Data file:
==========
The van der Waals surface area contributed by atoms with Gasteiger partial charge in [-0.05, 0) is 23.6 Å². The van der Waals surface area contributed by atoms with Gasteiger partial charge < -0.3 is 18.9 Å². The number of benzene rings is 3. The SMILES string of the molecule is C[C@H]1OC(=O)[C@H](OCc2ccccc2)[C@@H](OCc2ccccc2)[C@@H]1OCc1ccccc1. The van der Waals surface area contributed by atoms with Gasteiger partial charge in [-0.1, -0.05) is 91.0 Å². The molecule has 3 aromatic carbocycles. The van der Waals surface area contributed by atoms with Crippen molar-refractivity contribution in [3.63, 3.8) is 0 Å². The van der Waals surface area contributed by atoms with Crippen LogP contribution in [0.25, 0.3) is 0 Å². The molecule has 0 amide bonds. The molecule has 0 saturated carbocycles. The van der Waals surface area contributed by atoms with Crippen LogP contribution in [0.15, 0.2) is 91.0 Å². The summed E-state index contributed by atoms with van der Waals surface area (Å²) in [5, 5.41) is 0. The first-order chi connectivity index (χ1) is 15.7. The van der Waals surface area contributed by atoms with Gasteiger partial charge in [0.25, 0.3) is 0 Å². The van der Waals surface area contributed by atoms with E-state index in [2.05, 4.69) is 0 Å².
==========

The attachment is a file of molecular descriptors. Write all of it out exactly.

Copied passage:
The van der Waals surface area contributed by atoms with Gasteiger partial charge in [-0.05, 0) is 23.6 Å². The van der Waals surface area contributed by atoms with Gasteiger partial charge < -0.3 is 18.9 Å². The number of benzene rings is 3. The SMILES string of the molecule is C[C@H]1OC(=O)[C@H](OCc2ccccc2)[C@@H](OCc2ccccc2)[C@@H]1OCc1ccccc1. The van der Waals surface area contributed by atoms with Gasteiger partial charge in [-0.1, -0.05) is 91.0 Å². The molecule has 3 aromatic carbocycles. The van der Waals surface area contributed by atoms with Crippen molar-refractivity contribution in [3.63, 3.8) is 0 Å². The van der Waals surface area contributed by atoms with Crippen LogP contribution in [0.25, 0.3) is 0 Å². The molecule has 0 amide bonds. The molecule has 0 saturated carbocycles. The van der Waals surface area contributed by atoms with Crippen LogP contribution in [0.15, 0.2) is 91.0 Å². The summed E-state index contributed by atoms with van der Waals surface area (Å²) in [5, 5.41) is 0. The first-order chi connectivity index (χ1) is 15.7. The van der Waals surface area contributed by atoms with Gasteiger partial charge in [0.25, 0.3) is 0 Å². The van der Waals surface area contributed by atoms with E-state index in [2.05, 4.69) is 0 Å².